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Pacific Northwest | August 1, 2004Pacific Northwest MagazineAugust 1, home
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In dedication to quality, a quality life is made

Sails must fit a boat like a suit fits a body. Hasse uses a tape to take one of many measurements needed to design a sail. Customers are often amazed when she hoists a finished sail only to take it back down to adjust yet again, striving for that perfect fit.

Money & meaning
A series of stories taking stock of how and why we work
WHEN WRITING about "The Honor of Labor," novelist Joseph Conrad said that while skill and competence are admirable, "There is something beyond — a higher point, a subtle and unmistakable touch of love and pride beyond mere skill; almost an inspiration which gives to all work that finish which is almost art — which is Art."

Conrad's quotation is on the picture-pocked office wall of Port Townsend sailmaker Carol Hasse, given to her by a grateful customer. The quotation is almost lost against the cheerful illustrated clutter of heeling boats and island beaches, just one sentiment in a collage of wistful sailor sentiment.

But my, what an epitaph it will make.

Art. Grace. Integrity. Self-possession. We instinctively celebrate each crucial home run, transcendent stage performance, searing poem or moment of moral courage because at some fundamental, mysterious level there is a rightness to them, a harmony with the Universe.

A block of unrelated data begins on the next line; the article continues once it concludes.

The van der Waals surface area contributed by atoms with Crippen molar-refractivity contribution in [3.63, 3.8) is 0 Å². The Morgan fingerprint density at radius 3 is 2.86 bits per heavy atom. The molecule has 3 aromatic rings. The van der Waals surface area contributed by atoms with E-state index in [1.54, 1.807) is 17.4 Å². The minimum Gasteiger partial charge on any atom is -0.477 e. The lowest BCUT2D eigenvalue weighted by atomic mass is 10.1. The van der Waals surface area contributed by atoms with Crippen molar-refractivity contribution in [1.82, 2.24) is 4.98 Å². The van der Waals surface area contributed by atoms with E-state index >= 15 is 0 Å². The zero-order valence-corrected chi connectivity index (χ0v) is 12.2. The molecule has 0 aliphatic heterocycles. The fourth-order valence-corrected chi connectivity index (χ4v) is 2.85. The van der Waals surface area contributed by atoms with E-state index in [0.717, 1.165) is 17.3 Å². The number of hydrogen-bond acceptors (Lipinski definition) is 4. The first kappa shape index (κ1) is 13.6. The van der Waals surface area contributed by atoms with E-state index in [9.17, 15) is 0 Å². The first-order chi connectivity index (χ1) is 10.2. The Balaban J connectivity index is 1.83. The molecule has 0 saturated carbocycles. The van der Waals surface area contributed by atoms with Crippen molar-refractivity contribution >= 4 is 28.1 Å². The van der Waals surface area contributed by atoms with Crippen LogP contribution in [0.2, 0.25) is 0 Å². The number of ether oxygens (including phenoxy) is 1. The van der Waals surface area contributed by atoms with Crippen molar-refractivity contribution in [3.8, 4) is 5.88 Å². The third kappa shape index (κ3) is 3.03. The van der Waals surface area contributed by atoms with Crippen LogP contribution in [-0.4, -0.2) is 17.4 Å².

Greeting visitors to Hasse's loft, this plaque sums up the artistic ethic of her business.
And doing a job well, perhaps better than anyone in the world, is an art that consumes a lifetime. It is also rare in this disposable society, where machines are cheaper to replace than repair, celebrity has a half-life measured in months, we switch careers and houses like diet fads, and quantity trumps quality.

Hasse — no one calls her Carol — is an exception to capitalism's crassness. Casual cruisers don't buy her sails because the 30 percent or so extra they cost is hard to justify if one merely wants to get to the San Juan Islands. Her work is too heavy for racing boats.

For that minority of sailors who take small boats on the open ocean, however, who prepare for hurricanes, and whose life might depend on the strength of Dacron, Port Townsend Sails is world famous. Hasse's product, hand-built by American labor, is designed not to tear and to be easily repairable if it does. It can last two to three times as long as conventional sails.

In an age when almost all "American" sails are made in China, Mexico, Sri Lanka or South Africa, her niche is quality. In an age when American labor supposedly can't compete with the Third World, her employees do.